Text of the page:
The Digital Ruins Of A Forgotten Future

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A licia Chenaux lives on an island called Bluebonnet, a quaint forested enclave, with her husband, Aldwyn (Al), to whom she has been married for six years, and their two daughters: Abby, who is 8, and Brianna, who is 3, although she used to be 5, and before that she was 8. As a family, they live their days as a parade of idyllic memories, often captured as digital snapshots on Alicia’s blog: scouting for jack-o’-lantern candidates at the pumpkin patch, heading to Greece for days of swimming in a pixelated sea. It’s like a digital Norman Rockwell painting, an ideal of upper-middle-class American domesticity—an utterly unremarkable fantasy, except that Abby and Brianna are both child avatars played by adults.

When Alicia discovered in her early 30s that she couldn’t have biological children, she fell into a lengthy depression. But Second Life offered her a chance to be a parent. Her virtual daughter Abby endured a serious trauma in real life at the age of 8 (the specifics of which Alicia doesn’t feel the need to know), so she plays that age to give herself the chance to live it better. Brianna was raised by nannies in real life—her parents weren’t particularly involved in her upbringing—and she wanted to be part of a family in which she’d get more hands-on parenting. Perhaps that’s why she kept wanting to get younger.

Alicia Chenaux is the avatar of a woman who in real life can’t have biological children. In Second Life she lives with her husband, Al, and their daughters, Abby and Brianna.

Alicia and her family are part of a larger family-role-play community on Second Life, facilitated by adoption agencies where children and potential parents post profiles and embark on “trials,” during which they live together to see whether they are a good match. Sara Skinner, the would-be founder of the Second Life black-history museum, told me about parenting a 4-year-old son played by a man in the armed services deployed overseas: He often logged on with a patchy connection, just to hang out with Sara for a few hours while his service flickered in and out.

Sometimes adoptive parents will go through a virtual pregnancy, using “birth clinics” or accessories called “tummy talkers”—kits that deliver everything you need: a due date and body modifications (both adjustable), including the choice to make the growing fetus visible or not; play-by-play announcements (“Your baby is doing flips!”); and the simulation of a “realistic delivery,” along with a newborn-baby accessory. For Second Life parents who go through pregnancy after adopting in-world, it’s understood that the baby they are having is the child they have already adopted—the process is meant to give both parent and child the bond of a live birth. “Really get morning sickness,” one product promises. “Get aches.” Which means being informed that a body-that-is-not-your-corporeal-body is getting sick. “You have full control over your pregnancy, have it EXACTLY how you want,” this product advertises, which—as I write this essay, six months into my own pregnancy—does seem to miss something central to the experience: that it doesn’t happen exactly how you want; that it subjects you to a process beyond your control.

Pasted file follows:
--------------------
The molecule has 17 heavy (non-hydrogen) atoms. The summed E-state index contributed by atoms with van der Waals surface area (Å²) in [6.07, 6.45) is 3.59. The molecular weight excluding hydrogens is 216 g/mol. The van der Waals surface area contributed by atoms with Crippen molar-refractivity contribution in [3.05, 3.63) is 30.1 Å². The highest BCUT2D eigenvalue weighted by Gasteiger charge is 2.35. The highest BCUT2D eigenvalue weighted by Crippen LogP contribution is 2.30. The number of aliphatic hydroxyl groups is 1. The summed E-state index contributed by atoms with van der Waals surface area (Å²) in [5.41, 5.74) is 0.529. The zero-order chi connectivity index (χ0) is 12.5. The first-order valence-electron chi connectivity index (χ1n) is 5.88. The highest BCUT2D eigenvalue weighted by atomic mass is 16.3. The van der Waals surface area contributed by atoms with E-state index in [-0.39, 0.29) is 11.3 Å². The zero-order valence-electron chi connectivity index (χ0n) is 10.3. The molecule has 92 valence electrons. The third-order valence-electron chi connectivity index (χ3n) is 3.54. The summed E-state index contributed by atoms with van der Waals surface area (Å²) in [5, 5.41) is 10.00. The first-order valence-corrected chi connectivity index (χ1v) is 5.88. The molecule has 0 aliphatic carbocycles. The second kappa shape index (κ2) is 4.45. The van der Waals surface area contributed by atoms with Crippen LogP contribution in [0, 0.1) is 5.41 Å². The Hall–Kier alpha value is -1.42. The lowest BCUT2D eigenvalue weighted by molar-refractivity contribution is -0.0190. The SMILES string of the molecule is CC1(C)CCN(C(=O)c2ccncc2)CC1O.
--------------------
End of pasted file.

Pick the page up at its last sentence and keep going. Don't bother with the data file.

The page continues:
In real life, Alicia lives with her boyfriend, and when I ask whether he knows about her Second Life family, she says, “Of course.” Keeping it a secret would be hard, because she hangs out with the three of them on Second Life nearly every night of the week except Wednesday. (Wednesday is what she calls “real-life night,” and she spends it watching reality television with her best friend.) When I ask Alicia whether she gets different things from her two romantic relationships, she says, “Absolutely.” Her boyfriend is brilliant but he works all the time; Al listens to her ramble endlessly about her day. She and Al knew each other for two years before they got married (she says his “patience and persistence” were a major part of his appeal), and she confesses that she was a “total control freak” about their huge Second Life wedding. In real life, the man who plays Al is a bit older than Alicia—51 to her 39, with a wife and family—and she appreciates that he has a “whole lifetime of experiences” and can offer a “more conservative, more settled” perspective.

After their Second Life wedding, everyone started asking whether Alicia and Al planned to have kids. (Some things remain constant across virtual and actual worlds.) They adopted Abby four years ago, and Brianna a year later, and these days their family dynamic weaves in and out of role-play. When Brianna joined their family, she said she wanted more than “just a story,” and sometimes the girls will interrupt role-play to say something about their real adult lives: guy trouble or job stress. But it’s important to Alicia that both of her daughters are “committed children,” which means that they don’t have alternate adult avatars. While Alicia and Al share real-life photos with each other, Alicia told me, “the girls generally don’t share photos of themselves, preferring to keep themselves more childlike in our minds.”

There’s something stubbornly beautiful about Alicia’s Second Life family, all four people wanting to live inside the same dream.>

For Christmas in 2015, Al gave Alicia a “pose stand,” which allows her to customize and save poses for her family: she and Al embracing on a bench, or him giving her a piggyback ride. Many of Alicia’s blog posts show a photograph of her family looking happy, often accompanied by a note at the bottom. One such note reads: “Btw, if you want to buy the pose I used for this picture of us, I put it up on Marketplace.” In one post, beneath a photograph of her and Al sitting on a bench, surrounded by snowy trees, cuddling in their cozy winter finery, she admits that she took the photo after Al had gone to bed. She had logged his avatar back on and posed him to get the photo just as she wanted.